, Volume 16, Issue 2, pp 306–316 | Cite as

Gender Analysis for One Health: Theoretical Perspectives and Recommendations for Practice

  • Sophia Friedson-Ridenour
  • Tracey V. Dutcher
  • Claudia Calderon
  • Lori DiPrete Brown
  • Christopher W. OlsenEmail author
Original Contribution


One health emphasizes the interdependent health of humans, animals, and their shared environments and shows promise as an integrated, equitable transdisciplinary approach to important ecohealth issues. Notably, research or programming explicitly examining the intersection of gender and one health is limited, although females represent half of the human population and play important roles in human and animal health around the world. Recognizing these gaps, scholars from the University of Wisconsin-Madison in collaboration with United States Department of Agriculture convened a consultative workshop, “Women and One Health,” in 2016. This paper outlines the workshop methods and highlights outcomes toward shared terminology and integration of frameworks from one health, gender analysis, and women in agriculture. Further, recommendations for education, policy, and service delivery at the intersection of women’s empowerment and one health are offered as important efforts toward the dual goals of gender equality and sustainable health of humans, animals, and their shared ecosystems.


Women Gender Empowerment Equality Transdisciplinarity One health Ecohealth Agriculture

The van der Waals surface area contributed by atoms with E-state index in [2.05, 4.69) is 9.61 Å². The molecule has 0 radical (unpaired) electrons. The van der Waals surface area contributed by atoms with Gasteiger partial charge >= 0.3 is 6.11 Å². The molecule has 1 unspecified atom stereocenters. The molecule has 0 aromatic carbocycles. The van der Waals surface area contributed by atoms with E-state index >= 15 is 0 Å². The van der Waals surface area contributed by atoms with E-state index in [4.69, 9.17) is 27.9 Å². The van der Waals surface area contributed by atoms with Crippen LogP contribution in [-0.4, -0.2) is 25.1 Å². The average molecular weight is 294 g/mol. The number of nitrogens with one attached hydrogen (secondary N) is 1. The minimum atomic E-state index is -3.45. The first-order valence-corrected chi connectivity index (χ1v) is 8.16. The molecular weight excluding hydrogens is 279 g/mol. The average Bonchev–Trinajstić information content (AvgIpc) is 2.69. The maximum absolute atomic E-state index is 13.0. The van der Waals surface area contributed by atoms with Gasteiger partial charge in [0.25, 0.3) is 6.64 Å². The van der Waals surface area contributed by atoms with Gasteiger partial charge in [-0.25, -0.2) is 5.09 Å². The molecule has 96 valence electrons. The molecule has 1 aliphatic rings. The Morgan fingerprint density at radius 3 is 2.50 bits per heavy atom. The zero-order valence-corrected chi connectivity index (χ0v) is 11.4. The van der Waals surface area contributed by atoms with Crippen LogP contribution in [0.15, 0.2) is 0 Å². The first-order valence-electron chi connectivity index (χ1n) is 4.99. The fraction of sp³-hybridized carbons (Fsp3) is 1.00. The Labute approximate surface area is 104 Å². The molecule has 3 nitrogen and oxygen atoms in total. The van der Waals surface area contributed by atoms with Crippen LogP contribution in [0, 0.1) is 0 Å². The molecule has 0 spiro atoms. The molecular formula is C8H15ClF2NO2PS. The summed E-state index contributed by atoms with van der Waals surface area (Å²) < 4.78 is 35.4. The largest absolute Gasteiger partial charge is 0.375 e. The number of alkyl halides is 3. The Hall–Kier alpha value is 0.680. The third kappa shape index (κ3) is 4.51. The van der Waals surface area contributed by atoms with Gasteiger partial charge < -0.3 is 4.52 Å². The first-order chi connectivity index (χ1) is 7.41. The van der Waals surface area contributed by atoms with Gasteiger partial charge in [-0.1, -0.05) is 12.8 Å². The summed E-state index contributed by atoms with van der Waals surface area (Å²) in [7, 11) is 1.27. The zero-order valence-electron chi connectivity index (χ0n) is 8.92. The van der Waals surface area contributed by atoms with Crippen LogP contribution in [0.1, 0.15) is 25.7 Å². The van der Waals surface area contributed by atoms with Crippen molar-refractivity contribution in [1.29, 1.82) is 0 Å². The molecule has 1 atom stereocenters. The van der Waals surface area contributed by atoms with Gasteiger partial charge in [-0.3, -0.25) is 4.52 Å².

The authors acknowledge and thank Stephanie J. Salyer and Janet Hyde for critically reading and improving the manuscript. All of the workshop participants are also thanked for their time, expertise, and thoughtful dialog and ideas. We also acknowledge the 4W initiative: Women and Wellbeing in Wisconsin and the World at the University of Wisconsin-Madison and the UW-Madison College of Agricultural and Life Sciences for their collaboration in convening and carrying out the workshop.


The workshop was made possible by financial support from the Global Health Institute at the University of Wisconsin-Madison and through a collaborative agreement with the United States Department of Agriculture. All opinions expressed in this paper are those of the authors and do not represent official positions of the University of Wisconsin-Madison or the United States Department of Agriculture.


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Copyright information

© EcoHealth Alliance 2019

Authors and Affiliations

  • Sophia Friedson-Ridenour
    • 1
    • 2
    • 3
  • Tracey V. Dutcher
    • 4
  • Claudia Calderon
    • 3
    • 7
  • Lori DiPrete Brown
    • 2
    • 3
  • Christopher W. Olsen
    • 2
    • 3
    • 5
    • 6
    • 8
    Email author
  1. 1.Department of Educational Policy StudiesUniversity of Wisconsin-MadisonMadisonUSA
  2. 2.Global Health InstituteUniversity of Wisconsin-MadisonMadisonUSA
  3. 3.4W Initiative - Women and Wellbeing in Wisconsin and the WorldUniversity of Wisconsin-MadisonMadisonUSA
  4. 4.United States Department of Agriculture, One Health Coordination CenterAnimal and Plant Health Inspection ServiceSt. PaulUSA
  5. 5.School of Medicine and Public HealthUniversity of Wisconsin-MadisonMadisonUSA
  6. 6.School of Veterinary MedicineUniversity of Wisconsin-MadisonMadisonUSA
  7. 7.College of Agricultural and Life SciencesUniversity of Wisconsin-MadisonMadisonUSA
  8. 8.Health Sciences Learning Center - Room 4276, Global Health Institute and Office of Global HealthSchool of Medicine and Public HealthMadisonUSA

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